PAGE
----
The Extractive Industries Transparency Initiative (EITI) Standards Secretariat says that in the face of Covid-19, the need for attracting investment and maximising revenues from extractive resources for development will remain a high priority for resource-rich countries in 2021.
As a result, EITI in its 2021-2022 strategic framework, envisages six shifts in the extractive sector governance beyond the pandemic.
The first is the energy transition which will use data in the sector to inform public debate and policy decisions on transition.
Here, the EITI will support implementing countries and other stakeholders in building awareness of the transition to come by forging a greater partnership of key players.
The second is to address the risks caused by corruption in the extractive industry. Some countries such as Argentina, Ghana, Kyrgyz Republic, Madagascar and Mexico are already using EITI implementation to address corruption risks.
The United States recently approved legislation on defence spending that enshrines beneficial ownership transparency and in effect bans anonymous shell companies operating in the country.
The third shift is the mobilisation of domestic revenue by reducing opportunities for corruption. This is an enhancement of the 2019 EITI Standard that requires more detailed disclosures which will strengthen tax collection. Working with partners like the IMF, these requirements can help ensure that extractive revenues are maximised for public benefit rather than private gain.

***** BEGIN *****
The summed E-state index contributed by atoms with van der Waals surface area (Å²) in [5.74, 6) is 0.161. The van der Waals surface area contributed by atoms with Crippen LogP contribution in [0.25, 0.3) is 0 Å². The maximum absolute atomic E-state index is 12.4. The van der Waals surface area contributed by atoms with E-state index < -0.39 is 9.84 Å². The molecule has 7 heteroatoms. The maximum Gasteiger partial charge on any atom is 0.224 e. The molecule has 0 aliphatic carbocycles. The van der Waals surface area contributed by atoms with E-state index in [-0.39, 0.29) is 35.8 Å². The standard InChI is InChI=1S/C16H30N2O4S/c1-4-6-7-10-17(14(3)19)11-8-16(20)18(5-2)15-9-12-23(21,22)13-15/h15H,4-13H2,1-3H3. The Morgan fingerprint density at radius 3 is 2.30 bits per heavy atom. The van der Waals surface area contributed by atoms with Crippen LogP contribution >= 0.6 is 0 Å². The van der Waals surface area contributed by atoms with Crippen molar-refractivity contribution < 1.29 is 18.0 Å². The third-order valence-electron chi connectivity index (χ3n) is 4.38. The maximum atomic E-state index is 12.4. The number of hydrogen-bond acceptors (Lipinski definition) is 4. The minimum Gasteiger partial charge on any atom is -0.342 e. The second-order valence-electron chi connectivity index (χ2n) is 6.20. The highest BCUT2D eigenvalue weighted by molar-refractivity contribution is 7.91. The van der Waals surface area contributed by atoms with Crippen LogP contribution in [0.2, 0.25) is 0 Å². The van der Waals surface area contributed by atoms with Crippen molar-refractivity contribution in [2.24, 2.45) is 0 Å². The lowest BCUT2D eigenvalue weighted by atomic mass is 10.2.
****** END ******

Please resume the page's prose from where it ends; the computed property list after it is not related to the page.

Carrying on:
The fourth shift is the transparent disclosure of information regarding the environmental, social and governance metrics, which will be used to assess performance.
The EITI recently launched guidelines on commodity trading transparency, that offer consistent disclosure of substantial and complex commodity trades, to enable progress towards a more transparent and accountable sector.
The fifth shift is open data, ensuring the data is accessible and usable through systematic disclosure.
Currently, around one-fifth of disclosures against the EITI Standard is reported at the source through government and company systems.
This shift encourages proactive disclosure of timely, usable and accessible data that inform decision making, foster independent analysis and promote public debate.
The final shift is measuring the EITI impact on sustaining funding for extractive governance, which yields long term benefits.
The EITI Board has endorsed the commissioning of an independent evaluation in 2021. A recent EITI survey revealed potential funding gaps of up to 40 per cent in 12 EITI countries.